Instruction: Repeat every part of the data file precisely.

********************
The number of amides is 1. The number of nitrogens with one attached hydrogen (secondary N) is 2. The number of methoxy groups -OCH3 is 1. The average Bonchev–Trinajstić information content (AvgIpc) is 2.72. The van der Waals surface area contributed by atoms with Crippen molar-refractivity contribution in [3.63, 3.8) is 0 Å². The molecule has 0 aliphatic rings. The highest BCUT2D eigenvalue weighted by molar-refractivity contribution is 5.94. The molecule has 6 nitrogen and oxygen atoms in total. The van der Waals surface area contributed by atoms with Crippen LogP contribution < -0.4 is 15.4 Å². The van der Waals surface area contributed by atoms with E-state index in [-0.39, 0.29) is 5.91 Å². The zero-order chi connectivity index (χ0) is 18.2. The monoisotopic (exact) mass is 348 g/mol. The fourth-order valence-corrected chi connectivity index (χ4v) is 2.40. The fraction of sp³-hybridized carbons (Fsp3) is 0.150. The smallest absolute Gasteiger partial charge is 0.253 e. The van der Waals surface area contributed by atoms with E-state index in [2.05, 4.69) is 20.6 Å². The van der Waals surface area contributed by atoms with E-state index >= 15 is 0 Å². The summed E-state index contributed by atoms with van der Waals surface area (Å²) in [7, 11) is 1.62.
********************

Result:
The number of amides is 1. The number of nitrogens with one attached hydrogen (secondary N) is 2. The number of methoxy groups -OCH3 is 1. The average Bonchev–Trinajstić information content (AvgIpc) is 2.72. The van der Waals surface area contributed by atoms with Crippen molar-refractivity contribution in [3.63, 3.8) is 0 Å². The molecule has 0 aliphatic rings. The highest BCUT2D eigenvalue weighted by molar-refractivity contribution is 5.94. The molecule has 6 nitrogen and oxygen atoms in total. The van der Waals surface area contributed by atoms with Crippen LogP contribution < -0.4 is 15.4 Å². The van der Waals surface area contributed by atoms with E-state index in [-0.39, 0.29) is 5.91 Å². The zero-order chi connectivity index (χ0) is 18.2. The monoisotopic (exact) mass is 348 g/mol. The fourth-order valence-corrected chi connectivity index (χ4v) is 2.40. The fraction of sp³-hybridized carbons (Fsp3) is 0.150. The smallest absolute Gasteiger partial charge is 0.253 e. The van der Waals surface area contributed by atoms with E-state index in [2.05, 4.69) is 20.6 Å². The van der Waals surface area contributed by atoms with E-state index >= 15 is 0 Å². The summed E-state index contributed by atoms with van der Waals surface area (Å²) in [7, 11) is 1.62.